J-Man’s developmental therapist is moving away this week. Her last day is tomorrow. She’s worked with him for about 15 months now – almost half his life, and far longer than anyone else. When she started, he would become immediately frustrated and upset when you tried to get him to do most anything. Stacking two blocks together or putting a big plastic coin in an even bigger slot looked like asking him to climb Everest. Even being near an open container of Play-Doh would make him gag. Touching fingerpaint would make his little sensory system go into red alert. He had at best a handful of random, unclear words. If an activity took more than two seconds, he couldn’t sit still for it or complete it. It’s hard to realize that when we started working together, he also couldn’t walk on his own. And it would be some time before he did. He had only very recently started sleeping through the night at that point. We were worried, exhausted, and growing more distraught by the day. It was a very hard time.

I see how he still struggles, and every day I grapple at least some with keeping perspective and staying positive. With her leaving, it’s made me look back and see just how far he has come. She was there when we had no idea what was going on, she’s seen us through his autism diagnosis, and she’s given us the tools and resources to know where to go next. She’s given us a wealth of information on how to set up his new home classroom and a home program to complement everything else he’s doing. Over the span of the last few months, she’s poured out so much of what she knows into us. We’ve learned more than I imagined possible, and we have a plan. I hope I’ve been a good student.

She has given us something words cannot describe, but those of you who have been through this know exactly what it is.

In a couple of months, we’ll also say goodbye to his other preschool teachers and therapists as we move into the county school system. Her departure starts this season of transition and mourning that we won’t get to see these people every week who have meant so much to us. I’ll feel this way a lot over the summer as we keep saying goodbye. They have all been so wonderful to us. It’s impossible to adequately express our gratitude to them. They’ve kept us upbeat when we were struggling. They love every kid who walks in their doors and steadfastly refuse to give up on anybody. If they ever wonder how much their work matters in the grand scheme of things, they need only to ask people like me.

I’ve realized that this isn’t a sprint or race; it’s a marathon relay. It’s the kindness and commitment of these once-strangers who have seen us through this far. It is because of them that we have hope in the people we have not yet met and things that we have not yet seen.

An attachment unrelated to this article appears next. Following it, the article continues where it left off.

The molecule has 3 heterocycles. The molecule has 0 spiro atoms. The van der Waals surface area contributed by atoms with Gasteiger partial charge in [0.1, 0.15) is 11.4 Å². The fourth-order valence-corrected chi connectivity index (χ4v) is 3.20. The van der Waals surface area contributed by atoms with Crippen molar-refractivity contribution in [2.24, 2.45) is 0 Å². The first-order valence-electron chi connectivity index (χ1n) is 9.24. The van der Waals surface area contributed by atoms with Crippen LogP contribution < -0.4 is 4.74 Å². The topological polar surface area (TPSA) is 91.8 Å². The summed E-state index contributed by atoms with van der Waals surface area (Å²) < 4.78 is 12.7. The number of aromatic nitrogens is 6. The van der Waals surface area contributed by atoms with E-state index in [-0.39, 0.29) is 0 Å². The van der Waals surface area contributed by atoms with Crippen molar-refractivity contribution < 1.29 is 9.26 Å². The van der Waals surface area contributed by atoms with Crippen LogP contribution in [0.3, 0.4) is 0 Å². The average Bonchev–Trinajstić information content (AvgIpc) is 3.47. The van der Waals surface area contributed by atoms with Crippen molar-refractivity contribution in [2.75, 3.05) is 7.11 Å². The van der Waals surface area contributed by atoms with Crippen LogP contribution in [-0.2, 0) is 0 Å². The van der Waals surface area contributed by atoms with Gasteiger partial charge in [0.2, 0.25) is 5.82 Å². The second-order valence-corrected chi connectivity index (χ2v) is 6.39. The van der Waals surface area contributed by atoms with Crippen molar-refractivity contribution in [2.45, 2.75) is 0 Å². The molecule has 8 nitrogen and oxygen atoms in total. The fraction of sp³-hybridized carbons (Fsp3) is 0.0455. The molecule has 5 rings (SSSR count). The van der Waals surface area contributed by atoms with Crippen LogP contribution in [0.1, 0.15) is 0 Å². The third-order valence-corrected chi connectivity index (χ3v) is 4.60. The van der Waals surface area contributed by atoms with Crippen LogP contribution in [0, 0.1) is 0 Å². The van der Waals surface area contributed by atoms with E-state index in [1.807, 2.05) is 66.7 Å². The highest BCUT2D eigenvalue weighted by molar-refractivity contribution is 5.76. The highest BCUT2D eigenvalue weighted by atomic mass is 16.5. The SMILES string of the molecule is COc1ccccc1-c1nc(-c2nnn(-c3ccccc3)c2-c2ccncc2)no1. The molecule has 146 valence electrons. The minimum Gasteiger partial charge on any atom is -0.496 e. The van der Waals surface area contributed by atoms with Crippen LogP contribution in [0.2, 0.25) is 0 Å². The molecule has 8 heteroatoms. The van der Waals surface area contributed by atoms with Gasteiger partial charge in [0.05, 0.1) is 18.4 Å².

Whether they are developmental, occupational, speech, physical, or another other kind of therapist, the ones who enter our lives and offer their hands, heads, and hearts to people like us are often unsung superheroes.

They are worth their weight in gold, and probably get paid their weight in recyclable plastic.

They are reimbursed for gas at about the same rate as pizza delivery people – except they can’t take tips.

They are energetic Macgyvers, making limitless supplies of therapy aids out of egg cartons and dollar-store junk. They don’t even need duct tape, though give them a laminator and they can rule the world.

They will stand on their heads if need be. They will come up with stuff that boggles the mind.

They see our son achieve his latest miracle, and they cry, too.

They’ve never grown up, and we love them for it.

They can turn animal crackers into an epic story.

They know how to work an inscrutable health care and insurance system to get what your child needs.

They will hold your hand and believe, even on the days you can’t. They know when to talk and when to stay silent.

They believe every child has a bright future. They don’t give up. They love each and every child just because. No one needs to prove anything to them first, and no one needs to earn their love.

They work for sticky hugs and don’t complain about the rest.

They still deserve more money.

As families come and go and as they themselves move from place to place, they often don’t get to see who ‘their children’ become. In many cases, at age 3 many of those kids move on. I hope that at 13, 23, or anywhere in between or beyond that I’ll be able to send them a story or two about the kind of person J-Man grows up to be – better yet that he will be able to write to them – and to say thank you for everything. They are as much responsible for the progress he has made as they are for all the things he will yet discover how to do.

Thanks, Meg. We owe you. May the dollar stores always have what you need for your magic therapy kits, and may all your days be blessed.

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Apparently Vomiting Improves Gross Motor Skills

June 19, 2008

Well, probably not… Though I could probably poll some former college friends and they might provide some corroborating evidence for this. J-Man literally put the ‘gross’ in ‘gross motor skills’ tonight. After hurling up his entire dinner intake and probably parts of previous meals, he proceeded to walk up the dozen steps to our upstairs […]

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I Want to Play My Computer Game, Please

June 17, 2008

Recently we have been laminating fools over here in the Flashlight household. The J-man has really been into his alphabet flashcards, so we decided to laminate them before he completely shredded them. While we were at it, we (OK, Tim) laminated eleventy-seven pictures of things for the J-man to do. Some were therapy related (the […]